H. Chad Lane
This chapter is from the forthcoming The Oxford Handbook of Affective Computing edited by Rafael Calvo, Sidney K. D'Mello, Jonathan Gratch, and Arvid Kappas. Institutions of informal learning often seek to influence interest, attitudes, and feelings about the topics they address. The quality of visitor experiences depend on many factors, including the content of the exhibits, the ability of exhibits to promote sustained engagement, and the nature of the conversations visitors have with each other and staff. This chapter discusses the role of emotions during informal learning experiences and how affect-aware technologies could be used to enhance cognitive and affective outcomes. Four potential application areas are presented: (1) automation of evaluation tasks for informal learning, (2) sparking visitors’ interest and magnifying the attracting power of exhibits, (3) deepening engagement during learning activities, and (4) promoting productive conversational behaviors in groups as well as single visitors (with virtual agents). Key challenges ahead include the development of robust detection algorithms, addressing privacy concerns, tracking visitors beyond single exhibits, and integrating heterogeneous sources of information into useful estimates of visitors’ knowledge, emotions, and goals.
Ryan S.J.d. Baker and Jaclyn Ocumpaugh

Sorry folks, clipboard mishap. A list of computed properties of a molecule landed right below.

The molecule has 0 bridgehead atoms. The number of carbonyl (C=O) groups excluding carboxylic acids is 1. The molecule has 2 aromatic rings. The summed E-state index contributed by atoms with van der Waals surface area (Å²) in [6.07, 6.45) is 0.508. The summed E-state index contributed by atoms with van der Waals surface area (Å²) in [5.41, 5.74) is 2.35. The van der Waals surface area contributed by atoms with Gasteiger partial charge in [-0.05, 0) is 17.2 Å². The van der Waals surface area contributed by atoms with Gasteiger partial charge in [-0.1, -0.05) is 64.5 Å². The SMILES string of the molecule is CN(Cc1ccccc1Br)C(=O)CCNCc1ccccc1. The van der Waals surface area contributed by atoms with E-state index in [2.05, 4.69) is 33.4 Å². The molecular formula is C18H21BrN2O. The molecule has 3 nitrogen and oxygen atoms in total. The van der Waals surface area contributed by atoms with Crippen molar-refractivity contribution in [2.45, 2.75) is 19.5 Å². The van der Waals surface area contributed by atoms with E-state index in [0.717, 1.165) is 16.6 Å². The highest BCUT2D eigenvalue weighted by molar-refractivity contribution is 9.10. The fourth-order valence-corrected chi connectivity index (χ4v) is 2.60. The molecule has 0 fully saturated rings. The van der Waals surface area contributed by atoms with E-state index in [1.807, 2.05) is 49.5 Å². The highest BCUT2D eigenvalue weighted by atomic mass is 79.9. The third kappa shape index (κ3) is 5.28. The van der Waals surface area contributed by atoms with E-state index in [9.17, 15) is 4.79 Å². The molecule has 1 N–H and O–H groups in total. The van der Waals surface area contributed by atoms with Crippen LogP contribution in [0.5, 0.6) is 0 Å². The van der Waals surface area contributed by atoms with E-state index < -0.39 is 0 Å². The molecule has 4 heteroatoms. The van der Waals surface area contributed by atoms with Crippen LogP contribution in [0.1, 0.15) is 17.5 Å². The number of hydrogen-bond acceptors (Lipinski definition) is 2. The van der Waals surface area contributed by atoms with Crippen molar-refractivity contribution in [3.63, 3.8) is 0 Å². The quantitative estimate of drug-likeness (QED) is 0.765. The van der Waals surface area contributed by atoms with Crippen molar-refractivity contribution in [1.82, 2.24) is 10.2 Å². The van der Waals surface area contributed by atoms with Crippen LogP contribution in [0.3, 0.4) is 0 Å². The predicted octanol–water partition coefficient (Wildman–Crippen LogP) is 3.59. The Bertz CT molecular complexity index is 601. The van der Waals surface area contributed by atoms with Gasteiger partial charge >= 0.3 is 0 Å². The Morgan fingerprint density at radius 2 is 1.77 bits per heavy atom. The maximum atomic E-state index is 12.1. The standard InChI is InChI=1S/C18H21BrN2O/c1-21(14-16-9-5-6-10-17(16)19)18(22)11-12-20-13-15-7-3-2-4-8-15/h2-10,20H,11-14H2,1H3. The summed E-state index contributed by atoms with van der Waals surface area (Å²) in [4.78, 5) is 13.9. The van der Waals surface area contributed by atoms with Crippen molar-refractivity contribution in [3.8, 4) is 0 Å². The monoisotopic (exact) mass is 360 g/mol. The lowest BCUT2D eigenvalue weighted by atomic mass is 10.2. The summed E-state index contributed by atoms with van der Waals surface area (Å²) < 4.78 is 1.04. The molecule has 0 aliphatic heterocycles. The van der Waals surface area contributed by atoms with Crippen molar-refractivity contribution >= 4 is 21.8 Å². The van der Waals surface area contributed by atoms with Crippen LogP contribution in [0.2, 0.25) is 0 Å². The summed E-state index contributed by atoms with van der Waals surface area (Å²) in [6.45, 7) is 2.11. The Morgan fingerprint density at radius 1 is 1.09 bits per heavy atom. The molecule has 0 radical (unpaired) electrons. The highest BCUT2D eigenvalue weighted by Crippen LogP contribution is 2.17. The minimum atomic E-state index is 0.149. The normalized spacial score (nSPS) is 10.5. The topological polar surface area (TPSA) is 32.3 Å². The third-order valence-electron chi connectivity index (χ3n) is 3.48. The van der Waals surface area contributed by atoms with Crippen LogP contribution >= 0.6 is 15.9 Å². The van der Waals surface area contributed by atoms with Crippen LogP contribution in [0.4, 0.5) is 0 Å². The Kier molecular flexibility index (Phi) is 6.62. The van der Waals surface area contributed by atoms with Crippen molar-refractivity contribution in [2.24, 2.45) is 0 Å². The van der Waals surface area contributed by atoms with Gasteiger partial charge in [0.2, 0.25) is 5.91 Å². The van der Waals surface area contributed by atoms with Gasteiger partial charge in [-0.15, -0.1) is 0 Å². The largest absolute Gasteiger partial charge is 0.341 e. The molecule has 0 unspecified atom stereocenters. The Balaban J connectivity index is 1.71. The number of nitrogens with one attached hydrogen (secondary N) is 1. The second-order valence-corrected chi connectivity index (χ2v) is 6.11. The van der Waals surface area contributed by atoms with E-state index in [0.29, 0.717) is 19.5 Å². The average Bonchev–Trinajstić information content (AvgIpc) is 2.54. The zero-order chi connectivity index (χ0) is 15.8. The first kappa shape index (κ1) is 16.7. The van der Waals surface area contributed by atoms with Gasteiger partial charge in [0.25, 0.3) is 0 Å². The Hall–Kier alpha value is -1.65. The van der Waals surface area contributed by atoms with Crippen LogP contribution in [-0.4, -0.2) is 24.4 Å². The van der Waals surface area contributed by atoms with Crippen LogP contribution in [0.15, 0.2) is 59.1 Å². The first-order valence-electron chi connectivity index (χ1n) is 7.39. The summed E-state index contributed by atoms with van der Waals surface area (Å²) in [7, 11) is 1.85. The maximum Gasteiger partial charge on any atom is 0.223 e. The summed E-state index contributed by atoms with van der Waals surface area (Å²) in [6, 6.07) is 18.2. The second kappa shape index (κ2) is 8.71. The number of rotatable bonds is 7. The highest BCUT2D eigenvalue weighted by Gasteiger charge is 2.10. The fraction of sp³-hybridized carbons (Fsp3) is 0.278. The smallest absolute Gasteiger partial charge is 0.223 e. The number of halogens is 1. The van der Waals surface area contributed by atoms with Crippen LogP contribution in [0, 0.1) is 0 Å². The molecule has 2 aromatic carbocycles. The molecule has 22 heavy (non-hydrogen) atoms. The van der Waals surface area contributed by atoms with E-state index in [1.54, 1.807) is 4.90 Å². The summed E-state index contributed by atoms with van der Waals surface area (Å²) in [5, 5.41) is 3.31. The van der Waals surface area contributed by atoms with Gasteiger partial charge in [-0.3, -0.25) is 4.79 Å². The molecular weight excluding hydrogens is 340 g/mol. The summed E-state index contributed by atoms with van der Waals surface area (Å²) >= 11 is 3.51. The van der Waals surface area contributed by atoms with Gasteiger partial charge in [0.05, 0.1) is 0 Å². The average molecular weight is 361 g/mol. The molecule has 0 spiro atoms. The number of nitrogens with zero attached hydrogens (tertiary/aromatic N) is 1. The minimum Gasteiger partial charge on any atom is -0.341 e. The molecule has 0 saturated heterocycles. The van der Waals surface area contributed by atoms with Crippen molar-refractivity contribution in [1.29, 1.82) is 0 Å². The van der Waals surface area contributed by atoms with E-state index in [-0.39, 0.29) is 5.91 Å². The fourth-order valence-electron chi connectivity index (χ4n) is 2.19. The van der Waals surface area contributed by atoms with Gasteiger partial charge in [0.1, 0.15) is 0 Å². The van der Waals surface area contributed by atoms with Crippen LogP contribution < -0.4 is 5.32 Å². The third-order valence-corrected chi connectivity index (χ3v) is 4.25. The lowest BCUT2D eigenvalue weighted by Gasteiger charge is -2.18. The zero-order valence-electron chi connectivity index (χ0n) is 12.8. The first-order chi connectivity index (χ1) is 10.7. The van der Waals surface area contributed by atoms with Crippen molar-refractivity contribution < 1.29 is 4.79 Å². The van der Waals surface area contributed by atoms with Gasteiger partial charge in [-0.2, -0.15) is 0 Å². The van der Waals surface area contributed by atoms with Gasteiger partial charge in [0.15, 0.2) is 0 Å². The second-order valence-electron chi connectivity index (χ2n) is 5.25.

This chapter is from the forthcoming The Oxford Handbook of Affective Computing edited by Rafael Calvo, Sidney K. D'Mello, Jonathan Gratch, and Arvid Kappas. In recent years, the essential role that affect plays during learning has received greater attention. Accordingly, there has been increasing interest in developing affect-sensitive learning systems that can infer student affect and respond appropriately to it. In many domains, researchers have leveraged physical sensors to make substantial progress in affect detection, but this approach can be challenging in educational settings, where physical sensors can be infeasible. As such, there has been increasing interest in developing detectors of student affect that operate solely on data from the interaction (within the user interface) between the student and the computer. This chapter reviews recent research in this area, discussing approaches used both for collecting training labels of affect and approaches for predicting those affect labels from features of the student interaction. The authors also discuss some of the methodological insights that are emerging from this area of research.